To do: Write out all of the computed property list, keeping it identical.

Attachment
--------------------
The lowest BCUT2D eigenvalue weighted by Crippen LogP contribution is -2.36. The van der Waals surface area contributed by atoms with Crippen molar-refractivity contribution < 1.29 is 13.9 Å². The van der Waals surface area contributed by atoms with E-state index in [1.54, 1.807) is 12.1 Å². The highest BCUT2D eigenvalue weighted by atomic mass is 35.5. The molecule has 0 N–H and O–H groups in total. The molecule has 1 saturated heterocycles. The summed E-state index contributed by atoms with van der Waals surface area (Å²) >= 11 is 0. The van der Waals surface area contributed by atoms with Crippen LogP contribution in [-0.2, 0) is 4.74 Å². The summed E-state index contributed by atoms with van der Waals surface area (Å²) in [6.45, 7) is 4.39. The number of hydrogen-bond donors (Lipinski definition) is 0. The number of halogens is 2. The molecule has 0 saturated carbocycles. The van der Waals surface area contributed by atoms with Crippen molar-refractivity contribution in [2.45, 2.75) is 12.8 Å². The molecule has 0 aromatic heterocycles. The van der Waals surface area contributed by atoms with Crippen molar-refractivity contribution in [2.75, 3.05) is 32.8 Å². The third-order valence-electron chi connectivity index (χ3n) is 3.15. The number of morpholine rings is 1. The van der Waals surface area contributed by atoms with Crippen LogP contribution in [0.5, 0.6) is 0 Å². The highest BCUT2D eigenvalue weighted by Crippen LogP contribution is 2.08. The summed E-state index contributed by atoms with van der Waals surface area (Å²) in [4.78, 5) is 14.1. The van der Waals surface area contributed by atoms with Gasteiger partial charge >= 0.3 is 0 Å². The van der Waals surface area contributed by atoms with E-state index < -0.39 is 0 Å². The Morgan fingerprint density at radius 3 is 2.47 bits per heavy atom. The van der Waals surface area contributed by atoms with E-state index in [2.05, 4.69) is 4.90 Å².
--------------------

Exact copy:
The lowest BCUT2D eigenvalue weighted by Crippen LogP contribution is -2.36. The van der Waals surface area contributed by atoms with Crippen molar-refractivity contribution < 1.29 is 13.9 Å². The van der Waals surface area contributed by atoms with E-state index in [1.54, 1.807) is 12.1 Å². The highest BCUT2D eigenvalue weighted by atomic mass is 35.5. The molecule has 0 N–H and O–H groups in total. The molecule has 1 saturated heterocycles. The summed E-state index contributed by atoms with van der Waals surface area (Å²) >= 11 is 0. The van der Waals surface area contributed by atoms with Crippen LogP contribution in [-0.2, 0) is 4.74 Å². The summed E-state index contributed by atoms with van der Waals surface area (Å²) in [6.45, 7) is 4.39. The number of hydrogen-bond donors (Lipinski definition) is 0. The number of halogens is 2. The molecule has 0 saturated carbocycles. The van der Waals surface area contributed by atoms with Crippen molar-refractivity contribution in [2.45, 2.75) is 12.8 Å². The molecule has 0 aromatic heterocycles. The van der Waals surface area contributed by atoms with Crippen molar-refractivity contribution in [2.75, 3.05) is 32.8 Å². The third-order valence-electron chi connectivity index (χ3n) is 3.15. The number of morpholine rings is 1. The van der Waals surface area contributed by atoms with Crippen LogP contribution in [0.5, 0.6) is 0 Å². The highest BCUT2D eigenvalue weighted by Crippen LogP contribution is 2.08. The summed E-state index contributed by atoms with van der Waals surface area (Å²) in [4.78, 5) is 14.1. The van der Waals surface area contributed by atoms with Gasteiger partial charge >= 0.3 is 0 Å². The van der Waals surface area contributed by atoms with E-state index < -0.39 is 0 Å². The Morgan fingerprint density at radius 3 is 2.47 bits per heavy atom. The van der Waals surface area contributed by atoms with E-state index in [2.05, 4.69) is 4.90 Å².